|Comments:||Sebastian Millies said:|
This is such a good recording that I'm quite surprised that I have not been able to find a review in any of the major journals. Searching the web does not reveal more than a few passing references to it. Even the Bach Home Page does not list it yet (as of January 2003).
The Camerata of the 18th Century is formed by members of the Orchestra of the 18th Century, based in Amsterdam. Their performance is excellent - intonation, articulation and phrasing all very pleasing (none of Savall's occasional romantic swellings) and the tempi well-judged: fast (but never at the break-neck pace of Goebel), and no trace of stodginess in the slow movements). The timbre is on the warm side.
The engineering quality is extremely satisfying, too. Generally, the blend of solo instruments and orchestra is very nice, and the balance right (with a few exceptions, e.g. in the fifth concerto the flute seems somewhat favored over the other instruments). The sound is natural. In this respect it is far better than some older recordings (like Pinnock's), which are plagued by strident or grating sound.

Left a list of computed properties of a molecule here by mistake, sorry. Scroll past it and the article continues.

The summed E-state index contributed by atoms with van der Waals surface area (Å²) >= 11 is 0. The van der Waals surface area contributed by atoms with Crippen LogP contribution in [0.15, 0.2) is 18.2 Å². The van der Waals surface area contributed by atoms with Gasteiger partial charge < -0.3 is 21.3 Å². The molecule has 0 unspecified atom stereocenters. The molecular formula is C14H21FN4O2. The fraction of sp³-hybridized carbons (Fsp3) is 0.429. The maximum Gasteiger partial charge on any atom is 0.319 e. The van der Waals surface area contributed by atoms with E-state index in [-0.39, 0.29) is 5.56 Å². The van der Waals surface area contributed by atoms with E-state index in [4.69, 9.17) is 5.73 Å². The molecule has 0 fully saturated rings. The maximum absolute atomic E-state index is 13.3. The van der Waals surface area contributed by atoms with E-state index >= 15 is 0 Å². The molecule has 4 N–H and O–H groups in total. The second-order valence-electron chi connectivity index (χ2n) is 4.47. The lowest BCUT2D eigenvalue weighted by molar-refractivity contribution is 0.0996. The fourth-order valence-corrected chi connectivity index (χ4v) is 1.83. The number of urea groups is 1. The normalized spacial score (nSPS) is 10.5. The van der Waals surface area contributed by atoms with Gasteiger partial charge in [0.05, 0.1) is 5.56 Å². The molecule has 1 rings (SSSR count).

The overall production makes a good impression, too: Someone seems to have actually proof-read the booklet. There are texts in German and English, with biographical information on all soloists. Also included are reproductions of excerpts from Bach's autograph scores.
One drawback of this set is that it is relatively expensive, but I still find it very easy to recommend warmly all round.